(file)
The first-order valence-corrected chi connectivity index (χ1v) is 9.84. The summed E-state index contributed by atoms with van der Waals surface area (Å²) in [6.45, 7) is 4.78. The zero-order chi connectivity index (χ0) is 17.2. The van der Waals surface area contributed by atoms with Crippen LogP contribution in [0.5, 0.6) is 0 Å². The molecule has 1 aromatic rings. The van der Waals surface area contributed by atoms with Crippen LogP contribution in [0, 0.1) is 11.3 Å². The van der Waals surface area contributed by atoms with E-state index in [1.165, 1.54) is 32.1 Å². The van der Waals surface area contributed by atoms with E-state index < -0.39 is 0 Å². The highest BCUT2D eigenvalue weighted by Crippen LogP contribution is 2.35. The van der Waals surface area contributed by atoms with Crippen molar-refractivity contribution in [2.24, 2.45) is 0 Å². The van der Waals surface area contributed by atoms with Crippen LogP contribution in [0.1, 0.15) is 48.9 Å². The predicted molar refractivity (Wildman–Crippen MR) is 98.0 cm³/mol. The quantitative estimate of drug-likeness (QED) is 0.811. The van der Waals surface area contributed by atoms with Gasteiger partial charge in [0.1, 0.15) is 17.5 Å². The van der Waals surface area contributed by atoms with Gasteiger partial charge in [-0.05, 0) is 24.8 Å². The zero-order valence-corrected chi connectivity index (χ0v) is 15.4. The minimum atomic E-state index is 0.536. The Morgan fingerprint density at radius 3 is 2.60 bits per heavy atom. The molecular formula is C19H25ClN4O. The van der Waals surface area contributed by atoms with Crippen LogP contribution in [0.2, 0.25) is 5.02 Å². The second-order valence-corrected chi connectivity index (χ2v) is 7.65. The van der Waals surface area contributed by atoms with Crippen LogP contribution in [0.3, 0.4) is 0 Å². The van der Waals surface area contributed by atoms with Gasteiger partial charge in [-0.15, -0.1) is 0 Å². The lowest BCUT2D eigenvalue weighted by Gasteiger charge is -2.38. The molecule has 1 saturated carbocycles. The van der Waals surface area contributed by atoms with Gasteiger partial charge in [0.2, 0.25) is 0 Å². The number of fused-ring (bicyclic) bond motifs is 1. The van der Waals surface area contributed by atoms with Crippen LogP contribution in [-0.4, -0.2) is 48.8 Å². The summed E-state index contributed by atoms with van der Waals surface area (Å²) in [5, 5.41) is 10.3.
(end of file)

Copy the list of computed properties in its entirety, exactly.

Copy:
The first-order valence-corrected chi connectivity index (χ1v) is 9.84. The summed E-state index contributed by atoms with van der Waals surface area (Å²) in [6.45, 7) is 4.78. The zero-order chi connectivity index (χ0) is 17.2. The van der Waals surface area contributed by atoms with Crippen LogP contribution in [0.5, 0.6) is 0 Å². The molecule has 1 aromatic rings. The van der Waals surface area contributed by atoms with Crippen LogP contribution in [0, 0.1) is 11.3 Å². The van der Waals surface area contributed by atoms with E-state index in [1.165, 1.54) is 32.1 Å². The van der Waals surface area contributed by atoms with E-state index < -0.39 is 0 Å². The highest BCUT2D eigenvalue weighted by Crippen LogP contribution is 2.35. The van der Waals surface area contributed by atoms with Crippen molar-refractivity contribution in [2.24, 2.45) is 0 Å². The van der Waals surface area contributed by atoms with Crippen LogP contribution in [0.1, 0.15) is 48.9 Å². The predicted molar refractivity (Wildman–Crippen MR) is 98.0 cm³/mol. The quantitative estimate of drug-likeness (QED) is 0.811. The van der Waals surface area contributed by atoms with Gasteiger partial charge in [0.1, 0.15) is 17.5 Å². The van der Waals surface area contributed by atoms with Gasteiger partial charge in [-0.05, 0) is 24.8 Å². The zero-order valence-corrected chi connectivity index (χ0v) is 15.4. The minimum atomic E-state index is 0.536. The Morgan fingerprint density at radius 3 is 2.60 bits per heavy atom. The molecular formula is C19H25ClN4O. The van der Waals surface area contributed by atoms with Crippen LogP contribution in [0.2, 0.25) is 5.02 Å². The second-order valence-corrected chi connectivity index (χ2v) is 7.65. The van der Waals surface area contributed by atoms with Crippen LogP contribution in [0.3, 0.4) is 0 Å². The van der Waals surface area contributed by atoms with Gasteiger partial charge in [-0.15, -0.1) is 0 Å². The lowest BCUT2D eigenvalue weighted by Gasteiger charge is -2.38. The molecule has 1 saturated carbocycles. The van der Waals surface area contributed by atoms with Gasteiger partial charge in [0.2, 0.25) is 0 Å². The number of fused-ring (bicyclic) bond motifs is 1. The van der Waals surface area contributed by atoms with Crippen LogP contribution in [-0.4, -0.2) is 48.8 Å². The summed E-state index contributed by atoms with van der Waals surface area (Å²) in [5, 5.41) is 10.3.